A slickly produced film
featuring some leading Russian military figures who accuse then-President Dmitry Medvedev of indecisiveness on the eve of Russia's brief August 2008 war with Georgia continues to produce shockwaves among the country's political elite.
The film has been seen as an attack on Medvedev, who is now prime minister, and a bid to portray President Vladimir Putin as a far-seeing and reliable leader.
Timed to coincide with the fourth anniversary of the conflict, in which Russian forces routed Georgian troops in just five days and which led to Moscow's recognition of the breakaway Georgian regions of South Ossetia and Abkhazia, "The Lost Day" asserts that Medvedev and his team in the Kremlin were "afraid to give the command" to launch the operation.
They had to be given a "kick" from then Prime Minister Putin, who was in Beijing for the Olympic Games at the time.
It features a number of military figures, most prominently former chief of the General Staff General Yury Baluyevsky.
As the ominous-sounding narrator of the film states, the main message of "The Lost Day" is that avoidable causalities were incurred because of Medvedev's indecision.
"All the experts in this film agree that there was an inexplicable and tragic loss of time," the narrator says. "And what was needed from the country's leaders at that moment? That they would stop thinking about their own image. That they would stop conducting humiliating consultations with foreign partners. That they would acknowledge that a war had been launched and remember their obligation to protect civilian lives and military personnel. This is really a matter of great official responsibility."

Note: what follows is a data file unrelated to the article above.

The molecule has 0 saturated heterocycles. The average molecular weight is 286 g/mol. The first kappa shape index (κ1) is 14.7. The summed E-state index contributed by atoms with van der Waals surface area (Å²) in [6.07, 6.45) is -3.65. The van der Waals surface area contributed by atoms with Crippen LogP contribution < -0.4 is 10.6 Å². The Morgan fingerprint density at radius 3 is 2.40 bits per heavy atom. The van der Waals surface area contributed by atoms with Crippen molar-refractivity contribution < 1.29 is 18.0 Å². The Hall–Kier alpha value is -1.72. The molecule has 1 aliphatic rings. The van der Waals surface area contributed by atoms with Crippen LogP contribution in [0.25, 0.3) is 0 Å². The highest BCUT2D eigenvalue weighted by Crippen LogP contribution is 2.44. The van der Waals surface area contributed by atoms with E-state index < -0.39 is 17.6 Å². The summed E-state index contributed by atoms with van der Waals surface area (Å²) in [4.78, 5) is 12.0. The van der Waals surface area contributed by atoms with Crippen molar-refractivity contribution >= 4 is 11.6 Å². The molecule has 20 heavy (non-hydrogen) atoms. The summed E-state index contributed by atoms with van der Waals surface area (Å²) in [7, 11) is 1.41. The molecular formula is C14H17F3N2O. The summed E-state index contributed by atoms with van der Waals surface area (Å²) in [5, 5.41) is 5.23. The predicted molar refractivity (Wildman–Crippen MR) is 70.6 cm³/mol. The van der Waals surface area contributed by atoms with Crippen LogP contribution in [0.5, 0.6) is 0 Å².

No Longer In Tandem
Igor Bunin, head of the Moscow-based Center for Political Technologies, told the Russian news agency RosBalt that there are elements within the ruling elite who want to remove all vestiges of the "tandem" arrangement that prevailed while Medvedev was president.
Those elements want to see Medvedev reduced to the role of "a technical prime minister" with no room for independent action, Bunin says.
Nikolai Petrov, an analyst with the Moscow Carnegie Center, doesn't go as far as Bunin, arguing that Medvedev is already a very weak prime minister. But he does see a "revision" being undertaken of Medvedev's time at the helm.
"It is clear that a revision is going on of the already not-very-rich inheritance of the Medvedev presidency," he said. "In this sense, we can say this film is a continuation of what parliament and United Russia have been doing quite openly by reversing a whole series of [Medvedev's] initiatives."
Petrov argues that, Putin is psychologically uncomfortable with the idea of Medvedev receiving credit for things that happened during his presidency when Putin himself was actually the one in charge.
But he adds that Putin is nevertheless satisfied with the current political arrangement -- for the time being, at least:
"Medvedev -- no matter how weak and even comical he looks now -- nonetheless still embodies some sort of stability for some people in the West and some sort of hopes for Russia's democratic development," he said. "I think that Putin isn't interested in belittling Medvedev or weakening his image because then this effect will be lost."
However, an analysis by journalist Mikhail Rostovsky in the daily "Moskovsky komsomolets" on August 9 notes that Medvedev genuinely expected to be allowed to run for a second term as president.
It also claims that Putin was not pleased when Medvedev said he would step down peacefully only in exchange for being named prime minister.
Medvedev has made no secret of the fact that he would like to run for president again in 2018. However, he has never had the support of the powerful siloviki faction of the ruling elite -- those with ties to the military, the security services, and the defense industry -- informally headed by former Deputy Prime Minister and close Putin insider Igor Sechin.
According to Vladimir Pribylovsky, a Moscow-based political analyst, this is where Medvedev will face the greatest challenge to his political ambitions.
"The main political conflict in the country is between Sechin and Medvedev," he said.
Written in Prague by Robert Coalson based on reporting from Moscow by RFE/RL Russian Service correspondents Valeria Shabayeva and Danila Galperovich